|"Wry Martinis," by Christopher Buckley.|
“Wry Martinis,” by Christopher Buckley, is a 1997 collection of short, humorous pieces that he mostly wrote for magazines. It’s a fast, funny read that any fan of Buckley’s satire will enjoy. Inevitably, some of the pieces have dated, as they were written at a specific moment in our cultural history. I’m thinking mainly of the O.J. Simpson pieces, which do conjure up many memories of the mid-1990’s.
Buckley is at his funniest from the very beginning of the book, as when he informs us in a piece about summer house guests: “What I have learned is that, just as the most beautiful words in the English language are ‘You’ve lost weight,’ the most dreaded surely are ‘We can only stay for a week.’”
Buckley sometimes created a bit of a ruckus with his satires. Many people assumed the fictitious books in his piece “The New Fly-Fishing Books,” were real and called bookstores wanting to order them. (This was in 1994, before the days of Google and Amazon.) Sorry, a University of Vermont professor did not write a book called “Bassholes” lambasting bass fisherman. Buckley also caused something of an international incident with his 1991 Forbes magazine piece “Lenin for Sale,” in which he claimed a bankrupt Russia was considering selling the body of Vladimir Lenin. Buckley wrote that interested parties should contact the Russian government, writing “Obviously, the Lenin corpse is not for everyone. But as a conversation piece, it would certainly have no equal.” Somehow, someone at ABC News was tone-deaf enough to not recognize satire, and Peter Jennings reported the story as fact on ABC’s World News Tonight. The next morning, Buckley was besieged by calls. Minister of the Interior Viktor Barannikov did not take it as a joke. As Buckley writes, “The phrases ‘international incident,’ ‘brazen lie,’ and ‘serious provocation’ occurred. I suggested to the BBC that Minister Barannikov ‘chill out.’” Months later, it was reported that the Kremlin was “inundated” with bids for Lenin’s body, ranging from $10,000 to $27 million.
Another amusing part of the book is Buckley’s “feud” with author Tom Clancy. Their relationship began innocently enough, with Buckley writing a profile of Clancy in 1986, shortly after Clancy had rocketed to best-sellerdom thanks to his first novel “The Hunt for Red October.” But their “feud” began in 1994 when Buckley wrote a very humorous takedown of Clancy’s then-latest book, “Debt of Honor.” Buckley called Clancy a racist, because of his badly stereotyped Japanese characters, and wrote that “Tom Clancy is the James Fenimore Cooper of his day, which is to say, the most successful bad writer of his generation.” Clancy then faxed Buckley back with an insult or two, and Buckley responded in kind. But then the “feud” died down, which was lucky for Clancy, who was no match for Buckley’s razor-sharp wit.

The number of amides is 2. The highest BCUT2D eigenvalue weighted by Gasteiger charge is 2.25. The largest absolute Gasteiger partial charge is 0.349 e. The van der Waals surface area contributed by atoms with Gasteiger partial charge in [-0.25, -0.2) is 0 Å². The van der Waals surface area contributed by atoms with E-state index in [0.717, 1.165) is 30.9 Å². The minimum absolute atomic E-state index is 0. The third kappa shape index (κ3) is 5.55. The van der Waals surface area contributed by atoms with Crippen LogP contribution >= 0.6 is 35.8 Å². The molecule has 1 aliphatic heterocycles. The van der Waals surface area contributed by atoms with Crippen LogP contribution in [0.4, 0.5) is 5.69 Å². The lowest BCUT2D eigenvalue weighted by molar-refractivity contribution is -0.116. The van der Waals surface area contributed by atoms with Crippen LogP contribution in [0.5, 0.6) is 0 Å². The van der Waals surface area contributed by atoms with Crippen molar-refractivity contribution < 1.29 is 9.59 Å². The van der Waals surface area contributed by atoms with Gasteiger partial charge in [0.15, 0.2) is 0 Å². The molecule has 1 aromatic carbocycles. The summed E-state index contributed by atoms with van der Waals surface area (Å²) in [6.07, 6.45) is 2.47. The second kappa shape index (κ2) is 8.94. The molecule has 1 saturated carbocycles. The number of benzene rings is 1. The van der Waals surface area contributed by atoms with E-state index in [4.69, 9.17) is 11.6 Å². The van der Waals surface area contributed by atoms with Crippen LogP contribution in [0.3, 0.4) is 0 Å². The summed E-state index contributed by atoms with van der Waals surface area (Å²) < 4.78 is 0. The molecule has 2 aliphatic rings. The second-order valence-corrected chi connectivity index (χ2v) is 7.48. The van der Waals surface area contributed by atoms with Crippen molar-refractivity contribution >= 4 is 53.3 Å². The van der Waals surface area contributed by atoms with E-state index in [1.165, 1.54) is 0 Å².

My favorite section of the book is entitled “Guy Stuff,” and it includes “Driving Through the Apocalypse,” about an Executive Security Training class, which focuses on how to avoid getting kidnapped in a foreign country, and “Macho Is As Macho Does,” in which Buckley reflects on his own macho posturing as a young man, and how “Sometime between eighteen and forty-one I learned something: that the ones who are really tough never act tough.” But the highlight is the wonderfully funny “How I Went Nine G’s in an F-16 and Only Threw Up Five Times,” Buckley’s account about getting to ride along with the U.S. Air Force Thunderbirds. Buckley writes of the pilot he will fly with, “I liked him immediately, but then you bond quickly with someone who is going to fly you upside down at nearly the speed of sound.” To Buckley’s credit, despite getting airsick, he keeps with it, declining the pilot’s offer to not do a nine-G turn. “Dan kept politely insisting that we did not have to do nine Gs, but I had read enough about the Thunderbirds to know that ‘orientation fliers’ such as my sad-ass self are divided into two kinds, those who do nine-G turns, and those who do not.” Buckley did the nine-G turn without passing out, and earned his pin.
Other highlights include “One Way to Do the Amazon,” a 1987 article chronicling a journey down the Amazon with billionaire Malcolm Forbes, “Mom, Fashion Icon,” an affectionate portrait of Buckley’s mother, Patricia Taylor Buckley, and “You Got a Problem?” a profile of the advice columnist Ann Landers.
Perhaps the most personal essay in the book is a 1983 piece titled, “What Did You Do in the War, Daddy? Well, It’s Like This…” about Buckley’s contradictory feelings about being declared 4-F during the Vietnam War. Buckley suffered from asthma and cluster headaches, which sound terribly painful. When the Vietnam Veteran’s Memorial was dedicated in Washington, D.C. in 1982, Buckley realized that a part of him still felt guilty for not having served his country in Vietnam, even though he considered the war a mistake. The article is an excellent personal essay in which Buckley examines his own thoughts and feelings about the Vietnam War. It’s very well-done, and a nice change of pace from Buckley’s satire.